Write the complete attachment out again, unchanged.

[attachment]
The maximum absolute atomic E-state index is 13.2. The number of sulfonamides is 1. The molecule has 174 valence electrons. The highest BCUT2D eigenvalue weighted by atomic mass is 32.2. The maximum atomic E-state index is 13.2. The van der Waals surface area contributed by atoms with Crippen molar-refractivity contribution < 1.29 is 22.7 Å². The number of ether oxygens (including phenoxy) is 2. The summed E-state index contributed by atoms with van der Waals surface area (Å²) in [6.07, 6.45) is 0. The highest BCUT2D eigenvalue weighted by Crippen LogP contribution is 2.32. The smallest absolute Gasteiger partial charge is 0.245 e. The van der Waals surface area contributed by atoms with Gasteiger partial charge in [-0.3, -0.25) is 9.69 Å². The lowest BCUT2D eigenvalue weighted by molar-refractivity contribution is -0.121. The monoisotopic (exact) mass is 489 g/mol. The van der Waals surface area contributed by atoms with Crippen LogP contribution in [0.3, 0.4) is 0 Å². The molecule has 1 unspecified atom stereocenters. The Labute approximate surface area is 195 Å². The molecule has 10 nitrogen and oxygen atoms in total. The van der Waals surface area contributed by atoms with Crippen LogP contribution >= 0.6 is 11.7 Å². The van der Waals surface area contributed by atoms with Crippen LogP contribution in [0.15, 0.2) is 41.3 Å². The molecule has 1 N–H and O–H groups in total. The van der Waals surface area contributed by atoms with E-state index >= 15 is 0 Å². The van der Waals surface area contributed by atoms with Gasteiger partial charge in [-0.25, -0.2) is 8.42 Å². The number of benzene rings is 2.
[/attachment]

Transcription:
The maximum absolute atomic E-state index is 13.2. The number of sulfonamides is 1. The molecule has 174 valence electrons. The highest BCUT2D eigenvalue weighted by atomic mass is 32.2. The maximum atomic E-state index is 13.2. The van der Waals surface area contributed by atoms with Crippen molar-refractivity contribution < 1.29 is 22.7 Å². The number of ether oxygens (including phenoxy) is 2. The summed E-state index contributed by atoms with van der Waals surface area (Å²) in [6.07, 6.45) is 0. The highest BCUT2D eigenvalue weighted by Crippen LogP contribution is 2.32. The smallest absolute Gasteiger partial charge is 0.245 e. The van der Waals surface area contributed by atoms with Gasteiger partial charge in [-0.3, -0.25) is 9.69 Å². The lowest BCUT2D eigenvalue weighted by molar-refractivity contribution is -0.121. The monoisotopic (exact) mass is 489 g/mol. The van der Waals surface area contributed by atoms with Crippen LogP contribution in [0.3, 0.4) is 0 Å². The molecule has 1 unspecified atom stereocenters. The Labute approximate surface area is 195 Å². The molecule has 10 nitrogen and oxygen atoms in total. The van der Waals surface area contributed by atoms with Crippen LogP contribution >= 0.6 is 11.7 Å². The van der Waals surface area contributed by atoms with Crippen LogP contribution in [0.15, 0.2) is 41.3 Å². The molecule has 1 N–H and O–H groups in total. The van der Waals surface area contributed by atoms with E-state index >= 15 is 0 Å². The van der Waals surface area contributed by atoms with Gasteiger partial charge in [-0.25, -0.2) is 8.42 Å². The number of benzene rings is 2.